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3 Ways to Make Your Supply Chain More Climate Resilient
Your business sells products that depend on agricultural commodities. You have built a great brand, you have a loyal and expanding customer base and great relationships with your providers. But is your supply chain really sustainable? Can climate change affect your business?
Most of the debate and focus in Europe and the US has been on how to mitigate climate change. Yet you keep hearing of bad harvests, conflicts, disasters that make life hard for your suppliers, affect quality and get reflected in the prices you pay. You find that the producers of your raw materials, especially agricultural small producers of cotton, coffee, cocoa, or fruit, are the ones at the forefront of fighting climate change as they face it right now, not just in some distant future. A fungal infection due to a mild winter can wipe out entire plantations, taking over 5 years to recover.
Eroded land and forests uphill cannot stop the irregularly heavy rains of El Niño, and these leach out nutrients from plantations in the valleys, affecting quality and quantity alike. It is clear that producers have to become more resilient and identify and prevent the effects that climate change can have on their plantations. Here are three ways you can contribute and make your own business more resilient.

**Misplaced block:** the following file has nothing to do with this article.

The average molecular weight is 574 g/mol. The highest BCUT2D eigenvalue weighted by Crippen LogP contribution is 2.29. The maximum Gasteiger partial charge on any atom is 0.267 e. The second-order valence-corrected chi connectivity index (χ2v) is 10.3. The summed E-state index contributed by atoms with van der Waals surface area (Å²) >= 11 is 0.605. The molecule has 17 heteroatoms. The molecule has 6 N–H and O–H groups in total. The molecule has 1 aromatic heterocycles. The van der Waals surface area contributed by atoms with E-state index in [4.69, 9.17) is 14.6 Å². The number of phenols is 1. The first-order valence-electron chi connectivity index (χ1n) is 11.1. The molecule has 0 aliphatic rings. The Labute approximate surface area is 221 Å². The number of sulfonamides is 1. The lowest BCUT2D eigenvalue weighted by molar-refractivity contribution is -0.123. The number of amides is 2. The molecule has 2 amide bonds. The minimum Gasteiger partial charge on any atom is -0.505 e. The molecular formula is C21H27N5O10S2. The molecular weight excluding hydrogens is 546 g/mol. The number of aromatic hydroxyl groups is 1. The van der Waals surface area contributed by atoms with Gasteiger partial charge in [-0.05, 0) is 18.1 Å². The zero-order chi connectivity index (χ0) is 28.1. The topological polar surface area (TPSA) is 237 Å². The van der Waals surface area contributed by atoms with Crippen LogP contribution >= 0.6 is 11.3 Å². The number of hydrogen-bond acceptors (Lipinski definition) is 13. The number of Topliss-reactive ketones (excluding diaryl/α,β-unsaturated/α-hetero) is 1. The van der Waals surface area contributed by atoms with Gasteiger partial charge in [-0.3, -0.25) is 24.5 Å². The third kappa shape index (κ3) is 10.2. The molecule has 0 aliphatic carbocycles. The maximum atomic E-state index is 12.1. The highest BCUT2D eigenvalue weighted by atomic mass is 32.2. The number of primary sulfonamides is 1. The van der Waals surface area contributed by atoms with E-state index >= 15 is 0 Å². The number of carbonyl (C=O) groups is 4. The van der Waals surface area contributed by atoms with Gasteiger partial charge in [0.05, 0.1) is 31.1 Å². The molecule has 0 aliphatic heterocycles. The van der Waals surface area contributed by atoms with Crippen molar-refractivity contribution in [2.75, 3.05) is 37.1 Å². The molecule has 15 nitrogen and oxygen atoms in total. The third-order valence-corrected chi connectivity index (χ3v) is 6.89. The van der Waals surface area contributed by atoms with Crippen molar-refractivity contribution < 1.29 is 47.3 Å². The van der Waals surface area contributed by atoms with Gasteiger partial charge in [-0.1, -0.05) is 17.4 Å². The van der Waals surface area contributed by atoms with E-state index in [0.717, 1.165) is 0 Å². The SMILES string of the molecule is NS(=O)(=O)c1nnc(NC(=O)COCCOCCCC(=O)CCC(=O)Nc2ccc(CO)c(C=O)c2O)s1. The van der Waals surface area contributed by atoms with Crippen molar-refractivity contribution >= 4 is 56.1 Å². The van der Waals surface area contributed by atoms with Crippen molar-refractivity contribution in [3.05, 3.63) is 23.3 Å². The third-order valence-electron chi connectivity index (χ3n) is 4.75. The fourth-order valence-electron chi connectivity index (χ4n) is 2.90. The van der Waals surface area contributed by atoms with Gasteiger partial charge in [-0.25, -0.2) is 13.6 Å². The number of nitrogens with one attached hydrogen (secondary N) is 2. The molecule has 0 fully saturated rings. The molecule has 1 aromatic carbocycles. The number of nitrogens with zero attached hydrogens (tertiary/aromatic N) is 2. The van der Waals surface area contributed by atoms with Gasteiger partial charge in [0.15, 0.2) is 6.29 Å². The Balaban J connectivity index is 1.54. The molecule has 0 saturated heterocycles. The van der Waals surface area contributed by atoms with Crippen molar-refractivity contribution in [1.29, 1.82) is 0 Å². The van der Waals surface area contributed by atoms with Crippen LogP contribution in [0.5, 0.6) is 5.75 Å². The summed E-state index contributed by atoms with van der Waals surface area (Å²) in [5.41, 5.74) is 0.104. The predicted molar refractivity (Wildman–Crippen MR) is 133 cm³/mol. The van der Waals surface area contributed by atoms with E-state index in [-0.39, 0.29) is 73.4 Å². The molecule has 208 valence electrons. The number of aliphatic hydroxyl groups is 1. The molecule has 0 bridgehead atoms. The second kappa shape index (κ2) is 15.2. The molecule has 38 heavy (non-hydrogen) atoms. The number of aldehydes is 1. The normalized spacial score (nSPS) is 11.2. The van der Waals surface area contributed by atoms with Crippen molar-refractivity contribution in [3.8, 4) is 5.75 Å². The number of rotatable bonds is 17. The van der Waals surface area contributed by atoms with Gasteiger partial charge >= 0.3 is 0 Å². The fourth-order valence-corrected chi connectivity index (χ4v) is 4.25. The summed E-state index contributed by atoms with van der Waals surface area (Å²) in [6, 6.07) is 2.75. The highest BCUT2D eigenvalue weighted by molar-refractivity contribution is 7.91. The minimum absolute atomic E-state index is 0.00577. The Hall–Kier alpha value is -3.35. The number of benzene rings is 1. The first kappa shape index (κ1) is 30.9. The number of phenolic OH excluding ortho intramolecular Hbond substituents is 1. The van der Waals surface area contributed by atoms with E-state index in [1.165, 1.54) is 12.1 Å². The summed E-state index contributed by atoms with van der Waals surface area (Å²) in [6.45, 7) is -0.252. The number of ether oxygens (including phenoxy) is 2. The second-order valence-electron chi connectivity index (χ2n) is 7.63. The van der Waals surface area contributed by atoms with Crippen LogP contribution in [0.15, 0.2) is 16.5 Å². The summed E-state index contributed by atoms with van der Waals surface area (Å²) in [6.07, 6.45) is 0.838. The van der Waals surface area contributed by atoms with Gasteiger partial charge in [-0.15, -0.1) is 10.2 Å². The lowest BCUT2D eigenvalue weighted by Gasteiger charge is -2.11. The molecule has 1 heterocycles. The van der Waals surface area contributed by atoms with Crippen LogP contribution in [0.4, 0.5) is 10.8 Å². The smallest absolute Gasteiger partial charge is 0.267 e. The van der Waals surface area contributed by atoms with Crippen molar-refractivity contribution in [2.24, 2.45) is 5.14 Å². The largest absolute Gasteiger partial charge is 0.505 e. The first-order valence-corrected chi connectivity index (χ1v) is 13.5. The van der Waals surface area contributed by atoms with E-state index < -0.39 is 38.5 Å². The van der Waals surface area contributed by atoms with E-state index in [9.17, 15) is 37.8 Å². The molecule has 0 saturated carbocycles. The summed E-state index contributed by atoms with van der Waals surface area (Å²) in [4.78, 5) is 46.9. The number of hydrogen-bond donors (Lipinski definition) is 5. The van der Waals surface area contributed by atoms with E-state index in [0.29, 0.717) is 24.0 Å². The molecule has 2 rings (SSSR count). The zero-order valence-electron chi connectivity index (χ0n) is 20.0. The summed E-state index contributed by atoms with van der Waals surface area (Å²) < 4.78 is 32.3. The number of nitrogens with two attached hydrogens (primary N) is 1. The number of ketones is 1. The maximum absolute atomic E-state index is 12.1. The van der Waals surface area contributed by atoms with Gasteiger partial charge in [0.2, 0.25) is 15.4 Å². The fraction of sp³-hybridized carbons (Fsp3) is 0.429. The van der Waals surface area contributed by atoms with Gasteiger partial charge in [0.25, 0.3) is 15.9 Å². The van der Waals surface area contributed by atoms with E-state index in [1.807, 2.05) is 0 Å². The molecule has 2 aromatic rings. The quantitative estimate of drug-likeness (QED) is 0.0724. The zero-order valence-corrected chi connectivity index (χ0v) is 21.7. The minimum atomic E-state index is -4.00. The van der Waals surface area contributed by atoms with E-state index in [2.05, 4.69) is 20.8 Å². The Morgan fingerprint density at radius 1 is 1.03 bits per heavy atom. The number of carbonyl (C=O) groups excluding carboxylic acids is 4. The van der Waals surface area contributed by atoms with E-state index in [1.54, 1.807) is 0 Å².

Premium prices and certification
Paying a premium for a good quality product is not just a stamp on your packaging and some pictures of happy children. A bit of the license fees you pay enables the Fairtrade movement, Rainforest Alliance and the like, to train producers in climate-friendly agricultural practices. The premiums allow communities to invest in becoming more resilient, once they identify the risks they face.
Compensating for the carbon emissions of your products is another way of addressing this, if, for example, you fund better cooking technologies that reduce deforestation in coffee-producing regions. The new Fairtrade Climate Standard enables you to purchase carbon credits directly from small producers and communities.
Contributing to more resilient environment and community for your producers makes for a stronger and more sustainable supply chain, a better quality product, loyalty of suppliers and customers alike, and great stories to tell your customers and your grandchildren. For example, you can help teaching them to identify their climate risks, prevent disease or to improve farm practices*; help them plant trees uphill to stop erosion; improve their technology base with simple means. Companies all over the sustainability spectrum – from 100% Fairtrade Cafedirect in the UK, through global Starbucks, to discount supermarket giant Lidl are already funding such projects with some of their own producers. Start by getting to know yours, asking what they need, and finding the right implementing partners.
* Images: a rice farmer in India pioneering sustainable agricultural practices - the use of natural pesticides and watershed management
This blog is part of a special series on Inclusive Business and Climate Change and has been published on Business Fights Poverty with the support of Citi Foundation.
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